|The A84 terminates on the A85 at a TOTSO T Junction in Lochearnhead|
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A T-junction is perhaps the most basic, and indeed the most common, of all junctions – where one road meets another at a simple "give way" or "stop" line. Typically the side road at a T-junction meets the main road at or near a right angle. However, there is normally an obvious "straight-through" route, which gets priority. Busier junctions, especially in urban areas, are often signal-controlled these days, or are converted into mini roundabouts.
Due to the nature of the way that major (and indeed minor) through routes have been stitched together from pre-existing lanes in the past, there are many instances of T junctions where the main route turns the corner at the Junction. Normally, the road is lined and signed to give the main route priority, however this is not always the case, and these junctions are classified as TOTSOs in Sabre Terminology.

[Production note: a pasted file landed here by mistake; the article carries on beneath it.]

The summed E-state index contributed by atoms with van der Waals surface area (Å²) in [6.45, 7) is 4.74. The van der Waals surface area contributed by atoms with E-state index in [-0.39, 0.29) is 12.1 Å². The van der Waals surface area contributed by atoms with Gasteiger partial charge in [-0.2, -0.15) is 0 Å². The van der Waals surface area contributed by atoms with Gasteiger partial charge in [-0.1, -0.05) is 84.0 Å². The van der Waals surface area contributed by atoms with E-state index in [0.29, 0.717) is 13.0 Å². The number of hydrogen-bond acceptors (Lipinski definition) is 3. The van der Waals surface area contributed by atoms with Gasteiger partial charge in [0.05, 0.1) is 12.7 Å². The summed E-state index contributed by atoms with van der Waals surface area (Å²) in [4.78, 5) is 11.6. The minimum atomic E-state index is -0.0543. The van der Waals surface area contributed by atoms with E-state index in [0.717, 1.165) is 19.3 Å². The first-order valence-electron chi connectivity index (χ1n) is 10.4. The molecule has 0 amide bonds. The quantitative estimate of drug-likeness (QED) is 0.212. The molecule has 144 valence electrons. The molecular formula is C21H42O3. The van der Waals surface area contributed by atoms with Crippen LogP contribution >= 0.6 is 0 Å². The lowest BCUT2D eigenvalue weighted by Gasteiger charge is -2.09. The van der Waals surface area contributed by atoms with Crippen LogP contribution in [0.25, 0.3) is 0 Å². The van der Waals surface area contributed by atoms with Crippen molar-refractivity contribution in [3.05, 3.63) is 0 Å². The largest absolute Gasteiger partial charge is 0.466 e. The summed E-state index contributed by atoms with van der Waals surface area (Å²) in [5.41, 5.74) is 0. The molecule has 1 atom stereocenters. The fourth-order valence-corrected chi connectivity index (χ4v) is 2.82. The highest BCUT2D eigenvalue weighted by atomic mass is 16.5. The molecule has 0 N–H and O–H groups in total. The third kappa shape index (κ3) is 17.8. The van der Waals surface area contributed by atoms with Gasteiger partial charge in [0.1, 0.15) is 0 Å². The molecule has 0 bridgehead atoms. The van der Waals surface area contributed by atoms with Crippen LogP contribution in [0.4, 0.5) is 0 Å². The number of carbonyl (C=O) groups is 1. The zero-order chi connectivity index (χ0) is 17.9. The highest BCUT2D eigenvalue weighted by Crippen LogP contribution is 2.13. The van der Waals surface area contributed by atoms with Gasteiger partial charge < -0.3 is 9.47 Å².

Fork junctions (or Y-junctions) are essentially just a particular type of T-junction. Generally speaking, they are those junctions where a single traffic approach splits evenly between two exit routes. A good example is Twerton Fork, where the dualled A4, approaching from the west, splits – with the priority route being the A36 Lower Bristol Road while the A4 continues on the Upper Bristol Road.
Grade Separated Fork Junctions
Fork Junctions are also commonly found as Grade Separated Junctions, where one main route splits, with sliproads to the lesser onward route. Such forks can be genuine forks, or perhaps more commonly see the sliproads to the side road turn through up to 90 degrees, effectively a T Junction. A Grade Separated Fork Junction is almost always mono-directional, so there are no sliproads in between the forks, and traffic wishing to make such a movement is normally catered for at neighbouring junctions.